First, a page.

regarding question 1: You can setup most webservers as a reverse proxy(IIS, Apache, Nginx and even NodeJS all work). IIS and Nginx are preferable(but not necessary) as they are faster(just my opinion - this may not always be true). Instructions for setting up IIS as a proxy can be found here Instructions for setting up Nginx as reverse proxy there are ...


2

What you could do is hash the old passwords and make the users choose a new one when they login. You really need to force them to use new passwords though since if there's not a 100% chance that the old database was leaked their financial info could be exposed. If you think that the old system was compromised you'd be better off sending out emails, or ...


1

It depends on context. Which are of basic 5 types: HTML context In the body of an existing HTML tag or at the start and end of the page outside of the tag. <some_html_tag> user_input </some_html_tag> In this context you can enter any kind of valid HTML in the user input and it would immediately be rendered by the browser, its an ...


0

Not for all forms, however if the page contains sensitive information such as credentials, and these credentials are auto completed by the browser without user interaction, and the site contains an XSS vulnerability, then an XSS attack could trivially retrieve the credentials without any user involvement at all. Hackavoid has an excellent write-up, and some ...


0

I would slightly disagree with @pineapplemans answer. If we use their example code with user input: <?php $phpvar = $_GET['f']; ?> <script> var jsvar; jsvar = "<?php echo $phpvar;?>"; </script> Then the payload \";alert('XSS');// would not execute. This is because the attack string isn't located directly inside the PHP code, so ...


2

By looking at this payload alone, without the rest of the code, it's probably hard to understand it. Let's say there is JS and PHP code in a website: <script> var jsvar; jsvar = "<?php echo $phpvar;?>"; </script> What this code does is it simply assigns a user controlled variable from PHP to the JS variable jsvar. If the PHP variable ...


-2

There's a few deadly exploits employed by HTML5 that can't be patched, except by the browser itself. The bad thing about patching things like this is that it eliminates functionality as a whole. Things web devs found useful are now restricted because someone abused it. Flash only needs block "strings" in their patching, allowing useful function to remain. ...


2

If the signature is supposed to assert document ownership or acceptance by the user, then the power to sign should remain in the hands of the user (precisely where his "USB etoken" resides). Since signature algorithms begin by a hash function invocation (the message to sign is hashed, and the rest of the algorithm uses the hash value as input), at least the ...


1

The error you get from the page has nothing directly to do with your SQL injection attempt. The site appears to employ a simple casting to ensure id is numeric, so your query becomes a valid query which returns nothing unless you send in a plain number: $id = (int)$_GET['id']; In other words, not all queries you can mess up from the URL line are ...


-1

The error you see is the result of a failed query. This is most likely due to incorrect data being fed to the query string, it's possible mysql_real_escape_string() is being used to escape SQL characters (that would be used in an attack) which would explain why your injection attempt failed. Though more likely would be your incorrect attack attempt. We would ...


0

I don't see any flaw in the method and I think it can be used to protect against CSRF. There is just one small issue: This method will work just fine as long as the cookie storing the CSRF token is NOT set as HTTPOnly. The problem is with this requirement: Application detects/places token. This implementation is similar to Double Submit Cookies. Double ...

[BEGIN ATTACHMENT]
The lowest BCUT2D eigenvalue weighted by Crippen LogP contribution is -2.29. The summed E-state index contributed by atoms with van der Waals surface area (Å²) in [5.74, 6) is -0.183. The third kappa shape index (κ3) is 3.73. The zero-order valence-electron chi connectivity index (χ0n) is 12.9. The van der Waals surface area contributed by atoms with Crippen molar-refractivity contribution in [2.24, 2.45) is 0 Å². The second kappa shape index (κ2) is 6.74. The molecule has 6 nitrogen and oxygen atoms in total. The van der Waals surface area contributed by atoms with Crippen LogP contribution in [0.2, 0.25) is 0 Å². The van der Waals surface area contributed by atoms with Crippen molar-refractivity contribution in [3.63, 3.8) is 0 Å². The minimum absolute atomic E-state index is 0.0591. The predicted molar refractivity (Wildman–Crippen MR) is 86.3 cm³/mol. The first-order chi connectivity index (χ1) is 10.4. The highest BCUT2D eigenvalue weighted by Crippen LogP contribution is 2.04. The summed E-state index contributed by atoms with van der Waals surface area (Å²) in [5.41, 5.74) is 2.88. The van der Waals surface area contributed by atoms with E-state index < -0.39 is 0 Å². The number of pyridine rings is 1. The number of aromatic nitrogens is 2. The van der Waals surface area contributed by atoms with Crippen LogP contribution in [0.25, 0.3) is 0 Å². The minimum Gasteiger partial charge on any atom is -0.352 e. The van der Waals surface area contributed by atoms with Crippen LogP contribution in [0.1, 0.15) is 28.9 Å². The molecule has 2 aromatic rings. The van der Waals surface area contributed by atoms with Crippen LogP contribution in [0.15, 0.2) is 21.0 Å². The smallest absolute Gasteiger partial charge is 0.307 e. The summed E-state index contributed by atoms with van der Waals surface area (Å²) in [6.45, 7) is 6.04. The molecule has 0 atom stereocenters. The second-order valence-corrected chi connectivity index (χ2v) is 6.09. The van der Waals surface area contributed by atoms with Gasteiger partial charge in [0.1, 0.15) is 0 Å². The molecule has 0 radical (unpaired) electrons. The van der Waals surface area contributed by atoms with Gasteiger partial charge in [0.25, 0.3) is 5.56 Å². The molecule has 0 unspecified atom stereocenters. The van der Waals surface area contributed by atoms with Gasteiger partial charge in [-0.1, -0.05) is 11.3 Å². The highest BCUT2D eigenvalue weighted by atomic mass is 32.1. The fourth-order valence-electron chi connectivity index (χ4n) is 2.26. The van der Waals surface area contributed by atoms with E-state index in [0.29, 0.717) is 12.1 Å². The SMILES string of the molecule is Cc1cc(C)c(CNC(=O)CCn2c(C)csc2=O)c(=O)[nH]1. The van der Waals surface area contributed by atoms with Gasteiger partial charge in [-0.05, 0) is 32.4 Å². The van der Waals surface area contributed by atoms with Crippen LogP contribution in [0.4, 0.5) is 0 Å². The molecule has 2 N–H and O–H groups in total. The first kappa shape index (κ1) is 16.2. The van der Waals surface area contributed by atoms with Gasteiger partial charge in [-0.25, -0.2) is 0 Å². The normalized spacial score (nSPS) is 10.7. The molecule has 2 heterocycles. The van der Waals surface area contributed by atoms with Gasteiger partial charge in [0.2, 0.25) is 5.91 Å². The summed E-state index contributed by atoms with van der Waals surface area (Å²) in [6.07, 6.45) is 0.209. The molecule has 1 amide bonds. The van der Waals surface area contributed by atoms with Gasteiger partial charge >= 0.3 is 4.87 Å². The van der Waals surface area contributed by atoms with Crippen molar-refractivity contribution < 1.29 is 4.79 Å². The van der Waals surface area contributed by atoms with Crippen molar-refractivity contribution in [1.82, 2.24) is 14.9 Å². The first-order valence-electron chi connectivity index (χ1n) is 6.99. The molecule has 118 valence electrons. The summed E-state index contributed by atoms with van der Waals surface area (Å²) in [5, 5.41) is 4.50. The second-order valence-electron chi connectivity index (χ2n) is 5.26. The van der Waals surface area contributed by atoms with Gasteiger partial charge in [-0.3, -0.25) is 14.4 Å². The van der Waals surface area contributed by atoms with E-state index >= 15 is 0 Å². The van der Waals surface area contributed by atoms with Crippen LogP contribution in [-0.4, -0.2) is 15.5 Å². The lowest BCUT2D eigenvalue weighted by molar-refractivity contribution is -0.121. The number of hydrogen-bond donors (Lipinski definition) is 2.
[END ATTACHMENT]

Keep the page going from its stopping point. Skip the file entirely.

-2

No, it's not. A cookie is sent by browser for every request. If the user or the attacker submits the form, the cookie will be sent with the cookie. If the attacker sends the cookie, the user loses. I would employ a hidden form field with a token that is synchronized once for session: User starts session. There are no token yet. Generate a secure token, ...


2

A more complete answer from http://hueniverse.com/2015/07/08/on-securing-web-session-ids/ Disclaimer: like any security advice from someone who doesn't know the specifics of your own system, this is for educational purposes only. Security is a complex and very specific area and if you are concerned about the security of your system you should hire an expert ...


1

I would prefer session based authentication every time. A cookie is not a good option. As @HexTitan said, I am not a fan of cookie authentication too. It's easy (to a extent) to break its security. Bruteforcing a cookie until it spills some secret is not that hard. On the other hand, you must be sure that your sessions have sufficient entropy. If they ...


4

1) There are no security problems. You only have more private keys, which are secure as long as they are not leaked. 2) With HSTS will be no problem, as long as every subdomain has its own certificate, which is trusted, is not revoked and there is not name mismatch.


0

This sounds a lot like ad-injection software installed by accident. This could be something like a Chrome extension or something bundled along with a download. Google recently did a study on the matter, and they state that they "received more than 100,000 user complaints about them in Chrome since the beginning of 2015", making this a realistic scenario for ...


0

There are several sandboxes built into popular software (antivirus engines, Adobe Reader, Java etc.). What all these programs have in common, is that all their sandboxes was already compromised in the past. It's not enough to write just sandbox, as someone will find the way to escape it. What you need to do, is to write a complete virtual machine ...


2

I am not a big fan of the cookie authentication as you had outlined. Session authentication assigns a random token to the client that has no meaning other than being a pointer to the session information stored on the server. The primary problems being low entropy for token generation. However, cookie authentication tends to have more issues. Because the ...


0

i believe that this failure to connect to the user session can be overcome by including the TCP Socket information as a variable during the creation of the cookie. but, as a cookie is just a key/value pair, it all depends on the specific implementation on the server.